Eight-month-old Darcy has meningitis. Had meningitis: another reason why her parents are having a rare evening away from PICU. They're finally through the worst.
"My husband's away, too," I tell Nikki. "He travels a lot, with work." I turn to Dylan. "Daddy's missing your big day, isn't he?"
"Better than a birthday." I touch the wooden arm of my chair, an instinctive gesture I must do a hundred times a day. I think of all the parents who have sat in this chair before me; of the surreptitious strokes from superstitious fingers. "Dylan's coming off the ventilator tomorrow." I look at Cheryl. "We've tried a few times, haven't we, but this little monkey . . . Fingers crossed, eh?"
"Fingers crossed," Cheryl says.
"Is that a big step forward?" Nikki asks.
I grin. "The biggest." I stand up. "Right, my darling, I'll be off." It feels odd, at first, talking like this, with other families all around you. You're self-conscious. Like making phone calls in an open-plan office, or when you go to the gym for the first time and you think everyone's looking at you. They're not, of course, they're too busy thinking about their own phone call, their own workout, their own sick child.
So, you start talking, and three months later you're like me-unable to stop.
"Nanny's coming to see you at the weekend-that'll be nice, won't it? She's missed you terribly, but she didn't want to come anywhere near you, not with that horrible cold she had. Poor Nanny."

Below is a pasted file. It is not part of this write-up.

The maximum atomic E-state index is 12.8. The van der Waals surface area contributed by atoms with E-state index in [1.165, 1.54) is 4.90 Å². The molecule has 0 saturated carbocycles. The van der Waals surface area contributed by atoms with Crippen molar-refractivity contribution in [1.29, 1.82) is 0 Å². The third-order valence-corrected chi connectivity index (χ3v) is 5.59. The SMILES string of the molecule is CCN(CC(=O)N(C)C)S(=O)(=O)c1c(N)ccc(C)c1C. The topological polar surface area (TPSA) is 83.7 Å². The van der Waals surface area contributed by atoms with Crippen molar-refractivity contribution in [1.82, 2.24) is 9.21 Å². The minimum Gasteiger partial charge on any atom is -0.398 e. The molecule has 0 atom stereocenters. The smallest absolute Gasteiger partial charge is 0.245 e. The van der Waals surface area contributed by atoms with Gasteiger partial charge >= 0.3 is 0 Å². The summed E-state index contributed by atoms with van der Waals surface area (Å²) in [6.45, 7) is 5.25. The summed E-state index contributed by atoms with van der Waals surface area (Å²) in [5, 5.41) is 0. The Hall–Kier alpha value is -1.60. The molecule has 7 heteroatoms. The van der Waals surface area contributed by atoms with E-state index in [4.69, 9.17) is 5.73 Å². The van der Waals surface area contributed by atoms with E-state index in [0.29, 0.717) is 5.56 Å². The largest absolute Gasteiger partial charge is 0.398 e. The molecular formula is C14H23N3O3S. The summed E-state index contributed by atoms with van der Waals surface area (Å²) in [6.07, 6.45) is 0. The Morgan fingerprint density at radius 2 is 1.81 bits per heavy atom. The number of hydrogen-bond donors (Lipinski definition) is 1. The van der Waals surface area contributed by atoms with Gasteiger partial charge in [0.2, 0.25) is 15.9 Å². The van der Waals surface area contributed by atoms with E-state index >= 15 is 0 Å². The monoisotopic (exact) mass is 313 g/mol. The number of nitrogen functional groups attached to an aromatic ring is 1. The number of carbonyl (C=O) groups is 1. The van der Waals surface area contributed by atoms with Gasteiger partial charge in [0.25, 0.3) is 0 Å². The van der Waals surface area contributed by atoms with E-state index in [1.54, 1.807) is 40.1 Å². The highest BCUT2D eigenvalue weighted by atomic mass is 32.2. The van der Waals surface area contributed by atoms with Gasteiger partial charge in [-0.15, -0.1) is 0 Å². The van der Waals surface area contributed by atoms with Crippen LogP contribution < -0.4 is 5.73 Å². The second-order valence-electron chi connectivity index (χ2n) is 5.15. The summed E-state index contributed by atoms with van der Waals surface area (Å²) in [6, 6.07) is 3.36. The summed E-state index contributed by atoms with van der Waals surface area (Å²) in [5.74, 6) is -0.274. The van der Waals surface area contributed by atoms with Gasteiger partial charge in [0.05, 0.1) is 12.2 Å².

It's become a habit now, this prattling on. I'll catch myself talking out loud in the car, at the shops, at home; filling the space where See the tractor? and Time for bed and Look with your eyes, Dylan, not your hands should be. They tell you it's good to talk to the kids. That they find it reassuring to hear Mum and Dad's voices. I think it's us who find it reassuring. It's a reminder of who we were before we were PICU parents.
I drop the side of Dylan's cot, so I can lean over him, my forearms resting either side of him, and our noses touching. "Eskimo kiss," I say softly. He never let us forget that final good-night kiss, no matter how many cuddles had been given, how many raspberries blown.
"Keemo!" he'd insist, and I'd drop the cot side once more, and lean for a final good night, and he'd press his nose against mine and wrap his fingers around my hair.